This lesson explains how companies may be held accountable for certain deceptive business practices, including green washing, social washing, and pink washing.
The financial markets’ increasing attention on ESG investing has largely placed corporations under a microscope, with ever-growing scrutiny to discern whether they are following-through on their stated commitments to achieve better environmental, social and governance practices.
It seems many companies have historically sought to sidestep controversies, and their associated, potential adverse financial impacts, by creating certain false perceptions about improving ESG-related issues within their operations.
Some analysts have highlighted certain companies in the tobacco industry, for example, for long-arguing against certain health risks caused by cigarette smoking, or chemical and oil firms for protecting the production of lead-based products in the 1960s and 1970s.
Corporations that merely give the impression they are actively improving their business standards – in line with ESG-related principles, and the UN’s sustainable development goals (SDGs) – have largely received certain branding within communities whose values are pinned to environmental, social, and governance issues.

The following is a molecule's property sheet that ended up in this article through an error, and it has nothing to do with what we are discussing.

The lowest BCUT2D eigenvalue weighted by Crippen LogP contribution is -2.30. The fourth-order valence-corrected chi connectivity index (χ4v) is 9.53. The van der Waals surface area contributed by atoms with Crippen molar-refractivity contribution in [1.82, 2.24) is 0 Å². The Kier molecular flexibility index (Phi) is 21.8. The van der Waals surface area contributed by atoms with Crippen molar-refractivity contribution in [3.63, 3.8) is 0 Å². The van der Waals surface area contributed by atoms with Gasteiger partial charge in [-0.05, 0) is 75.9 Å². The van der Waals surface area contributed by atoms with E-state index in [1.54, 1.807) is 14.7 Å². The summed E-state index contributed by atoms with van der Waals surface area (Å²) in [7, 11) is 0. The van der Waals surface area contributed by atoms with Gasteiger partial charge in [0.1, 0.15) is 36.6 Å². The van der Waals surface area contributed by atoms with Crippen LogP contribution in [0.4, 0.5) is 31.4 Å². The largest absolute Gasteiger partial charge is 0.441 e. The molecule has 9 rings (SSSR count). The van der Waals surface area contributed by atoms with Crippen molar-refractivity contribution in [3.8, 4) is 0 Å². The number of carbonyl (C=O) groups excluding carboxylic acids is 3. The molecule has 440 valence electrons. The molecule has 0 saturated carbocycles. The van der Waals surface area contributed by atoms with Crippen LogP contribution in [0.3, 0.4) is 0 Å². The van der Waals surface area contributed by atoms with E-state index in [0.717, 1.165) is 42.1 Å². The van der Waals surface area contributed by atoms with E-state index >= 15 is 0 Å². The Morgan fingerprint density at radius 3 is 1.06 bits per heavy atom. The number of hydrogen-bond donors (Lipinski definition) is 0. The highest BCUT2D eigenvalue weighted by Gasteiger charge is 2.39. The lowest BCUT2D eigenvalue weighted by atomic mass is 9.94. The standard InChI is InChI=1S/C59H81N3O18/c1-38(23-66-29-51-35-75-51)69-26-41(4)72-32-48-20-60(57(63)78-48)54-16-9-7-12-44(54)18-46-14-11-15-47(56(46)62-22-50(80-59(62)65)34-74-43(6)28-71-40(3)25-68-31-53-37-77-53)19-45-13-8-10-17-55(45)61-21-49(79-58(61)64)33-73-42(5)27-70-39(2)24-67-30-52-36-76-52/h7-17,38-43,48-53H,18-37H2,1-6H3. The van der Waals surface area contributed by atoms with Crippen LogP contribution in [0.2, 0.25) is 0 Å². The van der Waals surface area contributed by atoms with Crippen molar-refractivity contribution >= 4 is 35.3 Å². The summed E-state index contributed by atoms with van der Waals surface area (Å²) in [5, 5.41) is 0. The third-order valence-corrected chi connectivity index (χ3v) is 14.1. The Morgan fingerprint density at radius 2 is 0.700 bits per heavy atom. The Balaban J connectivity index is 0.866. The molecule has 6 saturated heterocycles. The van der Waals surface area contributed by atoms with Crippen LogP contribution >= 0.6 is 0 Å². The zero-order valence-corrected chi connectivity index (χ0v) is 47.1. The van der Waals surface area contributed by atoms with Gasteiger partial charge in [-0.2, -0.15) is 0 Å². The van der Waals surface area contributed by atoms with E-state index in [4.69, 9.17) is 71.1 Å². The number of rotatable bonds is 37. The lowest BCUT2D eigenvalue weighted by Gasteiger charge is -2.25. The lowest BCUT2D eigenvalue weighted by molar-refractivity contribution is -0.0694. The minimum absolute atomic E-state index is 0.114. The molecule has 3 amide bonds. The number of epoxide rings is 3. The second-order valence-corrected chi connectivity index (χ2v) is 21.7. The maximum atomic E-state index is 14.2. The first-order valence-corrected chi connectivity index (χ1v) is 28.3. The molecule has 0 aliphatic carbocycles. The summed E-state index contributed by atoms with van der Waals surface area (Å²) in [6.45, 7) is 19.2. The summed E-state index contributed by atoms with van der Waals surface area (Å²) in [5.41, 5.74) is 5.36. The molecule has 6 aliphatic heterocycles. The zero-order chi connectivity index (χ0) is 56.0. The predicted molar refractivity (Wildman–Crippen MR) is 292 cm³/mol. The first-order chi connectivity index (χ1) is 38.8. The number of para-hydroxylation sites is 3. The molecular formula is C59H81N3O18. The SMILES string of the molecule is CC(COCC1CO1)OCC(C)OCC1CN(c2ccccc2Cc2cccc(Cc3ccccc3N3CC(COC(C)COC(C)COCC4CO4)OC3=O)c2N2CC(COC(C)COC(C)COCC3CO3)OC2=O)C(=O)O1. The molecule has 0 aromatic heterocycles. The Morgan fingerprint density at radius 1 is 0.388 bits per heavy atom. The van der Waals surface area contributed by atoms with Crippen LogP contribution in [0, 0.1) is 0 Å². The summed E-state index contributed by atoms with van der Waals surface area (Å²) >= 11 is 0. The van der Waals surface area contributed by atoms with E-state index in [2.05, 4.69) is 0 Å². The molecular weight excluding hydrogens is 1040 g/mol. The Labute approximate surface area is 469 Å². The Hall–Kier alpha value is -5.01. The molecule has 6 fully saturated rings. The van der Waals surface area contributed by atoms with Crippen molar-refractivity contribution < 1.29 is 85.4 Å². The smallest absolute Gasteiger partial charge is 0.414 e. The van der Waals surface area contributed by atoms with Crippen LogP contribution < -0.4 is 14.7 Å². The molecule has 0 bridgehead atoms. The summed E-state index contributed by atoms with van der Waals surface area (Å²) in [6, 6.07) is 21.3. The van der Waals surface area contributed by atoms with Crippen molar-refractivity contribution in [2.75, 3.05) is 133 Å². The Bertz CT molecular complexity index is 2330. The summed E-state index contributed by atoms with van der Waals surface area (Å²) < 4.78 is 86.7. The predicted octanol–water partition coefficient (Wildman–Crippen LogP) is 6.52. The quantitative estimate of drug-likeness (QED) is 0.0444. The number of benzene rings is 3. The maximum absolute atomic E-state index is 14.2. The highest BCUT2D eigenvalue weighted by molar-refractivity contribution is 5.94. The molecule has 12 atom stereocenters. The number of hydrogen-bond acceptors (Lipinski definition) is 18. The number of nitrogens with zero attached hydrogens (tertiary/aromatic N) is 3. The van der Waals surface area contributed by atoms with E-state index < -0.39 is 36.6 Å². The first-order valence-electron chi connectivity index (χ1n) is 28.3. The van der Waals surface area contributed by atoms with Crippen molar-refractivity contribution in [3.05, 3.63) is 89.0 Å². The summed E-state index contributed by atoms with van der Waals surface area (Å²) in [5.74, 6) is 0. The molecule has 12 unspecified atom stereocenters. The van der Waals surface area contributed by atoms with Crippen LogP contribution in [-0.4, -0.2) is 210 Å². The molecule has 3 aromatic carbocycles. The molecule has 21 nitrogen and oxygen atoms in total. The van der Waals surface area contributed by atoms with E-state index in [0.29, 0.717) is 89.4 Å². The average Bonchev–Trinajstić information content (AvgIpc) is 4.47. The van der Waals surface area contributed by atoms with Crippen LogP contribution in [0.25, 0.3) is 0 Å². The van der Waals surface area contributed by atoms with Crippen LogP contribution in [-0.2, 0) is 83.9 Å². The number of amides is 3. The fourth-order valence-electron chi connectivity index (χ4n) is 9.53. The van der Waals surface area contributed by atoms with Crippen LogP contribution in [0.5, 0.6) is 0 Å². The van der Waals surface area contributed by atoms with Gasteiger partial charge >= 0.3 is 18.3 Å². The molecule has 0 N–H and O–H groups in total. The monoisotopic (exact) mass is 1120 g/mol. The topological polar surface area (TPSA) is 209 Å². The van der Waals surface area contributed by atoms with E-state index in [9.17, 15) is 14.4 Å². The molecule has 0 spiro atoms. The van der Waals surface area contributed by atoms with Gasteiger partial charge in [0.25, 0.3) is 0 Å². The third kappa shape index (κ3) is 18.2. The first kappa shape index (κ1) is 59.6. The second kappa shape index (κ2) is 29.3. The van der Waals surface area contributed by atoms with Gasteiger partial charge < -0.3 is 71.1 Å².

For example, terms such as “green washing”, “social washing”, “blue washing” and “pink washing” have arisen, along with a call within the global financial markets for higher standards of corporate accountability.
But what do these terms mean? And how can companies be held accountable for their actions, when the same level of generally-accepted standards that apply to their financial data don’t apply to their compliance with ESG?
While the term “green washing” dates back to the mid-1980s, companies that aimed to mislead the public they were environmentally friendly, whether through ads or corporate branding, extends further back in history.
Analysts have cited several instances of green washing by certain energy and fossil fuel companies throughout the past several decades, including Westinghouse’s nuclear power plant ads, marketing campaigns conducted by Chevron, BP’s branding colors, and, more recently, Italian oil giant Eni’s marketing ploy that claimed its ‘Eni Diesel+’ had a positive impact on the environment.
In fact, that firm was recently hit with a €5 million fine, after Italy’s advertising regulator ruled, in part, that it was particularly deceitful for Eni to use “Green Diesel’ and the qualifications ‘green’ and ‘renewable’ to refer to the Hydrotreated Vegetable Oil, or HVO, component of their product.
The ruling stems from findings of environmental harm posed by palm oil, which is understood to be a catalyst for rainforest and wildlife destruction.
Apart from the regulatory fine, any further production of diesel fuel containing palm oil has come under fire by Italian activist-led, non-governmental organizations, who have petitioned in the tens of thousands to halt the practice.
Such negative media attention, potential activist-led regulatory reform, and financial harm are some ways in which Eni, or a similar company, may be held accountable for their greenwashing actions.